“So we’ve become a really good fit for them where they still need a system, but are looking for ways to save money and do more with less.”
On the side, Greig’s passion project Wildflower Gin continues to go swimmingly. Launched the week before COVID in 2020, a quick pivot saw the entrepreneur sell hand sanitiser as its first product.
Now, the brand is stocked in 250 bottle shops and was named one of the nation’s best gins at the Australian Gin Awards.
27. James Gilmour (37)
As Gilmour Space gets closer to launching its Australian-made rockets and satellites into orbit next year, the company has turned up the notch on building out its team and infrastructure.
Backed by a $61 million Series C round in June the Gilmour brothers are giving the business some serious aerodynamic force, and have grown the team to more than 90 employees.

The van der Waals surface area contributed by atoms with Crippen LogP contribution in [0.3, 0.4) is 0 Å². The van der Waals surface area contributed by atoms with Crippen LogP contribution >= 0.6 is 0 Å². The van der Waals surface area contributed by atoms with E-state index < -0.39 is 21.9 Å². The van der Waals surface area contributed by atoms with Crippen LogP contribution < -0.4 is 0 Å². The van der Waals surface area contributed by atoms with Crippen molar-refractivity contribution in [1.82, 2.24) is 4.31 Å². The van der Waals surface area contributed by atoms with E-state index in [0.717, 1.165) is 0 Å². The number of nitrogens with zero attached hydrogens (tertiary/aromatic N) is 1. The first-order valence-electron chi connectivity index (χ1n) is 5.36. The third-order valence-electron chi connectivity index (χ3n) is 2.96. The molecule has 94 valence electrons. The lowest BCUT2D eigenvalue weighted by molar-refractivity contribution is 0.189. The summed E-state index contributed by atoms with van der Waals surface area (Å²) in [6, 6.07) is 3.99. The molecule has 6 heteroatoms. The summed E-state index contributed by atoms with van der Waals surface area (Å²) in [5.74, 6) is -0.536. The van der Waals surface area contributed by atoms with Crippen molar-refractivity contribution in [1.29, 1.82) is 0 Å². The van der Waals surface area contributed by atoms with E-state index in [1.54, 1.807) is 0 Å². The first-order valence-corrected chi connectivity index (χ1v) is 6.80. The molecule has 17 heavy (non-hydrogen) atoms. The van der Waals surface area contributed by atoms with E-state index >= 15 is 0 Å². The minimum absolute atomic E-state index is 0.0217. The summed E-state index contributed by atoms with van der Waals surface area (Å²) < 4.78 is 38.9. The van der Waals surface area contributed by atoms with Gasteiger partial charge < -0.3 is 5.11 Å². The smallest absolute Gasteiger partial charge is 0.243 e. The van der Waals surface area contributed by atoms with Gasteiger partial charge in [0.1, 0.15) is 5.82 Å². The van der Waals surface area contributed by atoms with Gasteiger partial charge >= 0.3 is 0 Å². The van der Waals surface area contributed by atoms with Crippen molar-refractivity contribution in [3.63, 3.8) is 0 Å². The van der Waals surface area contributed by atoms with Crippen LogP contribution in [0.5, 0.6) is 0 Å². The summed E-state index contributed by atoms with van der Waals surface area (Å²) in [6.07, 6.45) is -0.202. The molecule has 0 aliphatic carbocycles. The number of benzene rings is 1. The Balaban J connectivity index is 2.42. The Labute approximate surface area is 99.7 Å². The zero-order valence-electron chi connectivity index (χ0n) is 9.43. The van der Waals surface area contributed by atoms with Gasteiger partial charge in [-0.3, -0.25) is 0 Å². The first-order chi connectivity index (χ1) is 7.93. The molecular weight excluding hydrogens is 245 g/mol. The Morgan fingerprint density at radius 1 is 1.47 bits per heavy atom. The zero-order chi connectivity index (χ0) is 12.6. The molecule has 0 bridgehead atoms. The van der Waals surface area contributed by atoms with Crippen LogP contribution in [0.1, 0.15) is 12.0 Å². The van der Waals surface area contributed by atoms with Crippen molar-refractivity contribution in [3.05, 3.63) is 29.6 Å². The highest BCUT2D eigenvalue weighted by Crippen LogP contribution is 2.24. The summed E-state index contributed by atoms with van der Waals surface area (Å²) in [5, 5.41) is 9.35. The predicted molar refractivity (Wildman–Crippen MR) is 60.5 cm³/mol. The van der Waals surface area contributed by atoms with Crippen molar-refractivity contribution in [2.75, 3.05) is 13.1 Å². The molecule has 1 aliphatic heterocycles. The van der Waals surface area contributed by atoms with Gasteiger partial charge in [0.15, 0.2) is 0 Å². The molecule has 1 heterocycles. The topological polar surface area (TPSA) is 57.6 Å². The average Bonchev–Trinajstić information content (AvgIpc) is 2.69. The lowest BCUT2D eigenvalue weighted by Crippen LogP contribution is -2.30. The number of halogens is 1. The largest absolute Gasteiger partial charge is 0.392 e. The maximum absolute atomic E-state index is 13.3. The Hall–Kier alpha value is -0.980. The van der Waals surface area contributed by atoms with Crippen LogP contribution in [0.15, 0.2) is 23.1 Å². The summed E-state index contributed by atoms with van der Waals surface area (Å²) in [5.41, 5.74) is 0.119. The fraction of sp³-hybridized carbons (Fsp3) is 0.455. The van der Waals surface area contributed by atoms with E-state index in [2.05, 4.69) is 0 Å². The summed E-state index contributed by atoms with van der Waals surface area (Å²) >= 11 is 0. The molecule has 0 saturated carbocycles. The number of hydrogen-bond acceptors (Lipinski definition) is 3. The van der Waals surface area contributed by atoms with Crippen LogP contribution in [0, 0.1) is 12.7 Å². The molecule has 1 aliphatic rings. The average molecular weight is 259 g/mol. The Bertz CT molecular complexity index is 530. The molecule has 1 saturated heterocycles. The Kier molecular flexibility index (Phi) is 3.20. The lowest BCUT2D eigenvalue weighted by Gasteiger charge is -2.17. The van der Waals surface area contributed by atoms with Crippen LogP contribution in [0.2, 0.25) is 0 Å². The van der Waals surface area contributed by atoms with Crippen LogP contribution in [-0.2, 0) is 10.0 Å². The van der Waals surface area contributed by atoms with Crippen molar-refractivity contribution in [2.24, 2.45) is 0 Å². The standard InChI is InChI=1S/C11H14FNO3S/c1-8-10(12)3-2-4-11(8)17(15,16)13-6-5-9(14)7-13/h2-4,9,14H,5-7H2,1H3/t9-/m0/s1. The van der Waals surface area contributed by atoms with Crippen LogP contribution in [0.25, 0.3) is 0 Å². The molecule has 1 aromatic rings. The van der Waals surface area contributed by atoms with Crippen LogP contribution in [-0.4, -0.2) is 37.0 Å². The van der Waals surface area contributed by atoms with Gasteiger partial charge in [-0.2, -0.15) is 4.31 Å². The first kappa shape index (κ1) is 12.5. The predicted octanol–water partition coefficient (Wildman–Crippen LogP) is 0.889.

“We're trying to pioneer spaceflight in Australia on our own accord. [The funding] will go into paying for the headcount that's required. It goes into more machines; it goes into more software,” explains Gilmour.
“It's a huge milestone for the nascent space industry in Australia.”
In September, the company announced it is spearheading a $150 million bid under the federal government’s Modern Manufacturing Initiative in order to establish three new premises in Queensland.
At the same time, Gilmour Space became the head of the Australian Space Manufacturing Network (ASMN), a coalition of Australia's most prominent players in the space sector.
Receiving support from both the ASMN and Queensland government, Gilmour is hopeful the bid will be successful.
If approved, the proposal would provide a new testing and manufacturing facility as well as an orbital spaceport in Bowen to launch satellites.
“I believe we've got an extremely competitive bid. Collaboration is at the heart of what we're trying to propose,” says Gilmour.
There’s also been no shortage of partnerships either.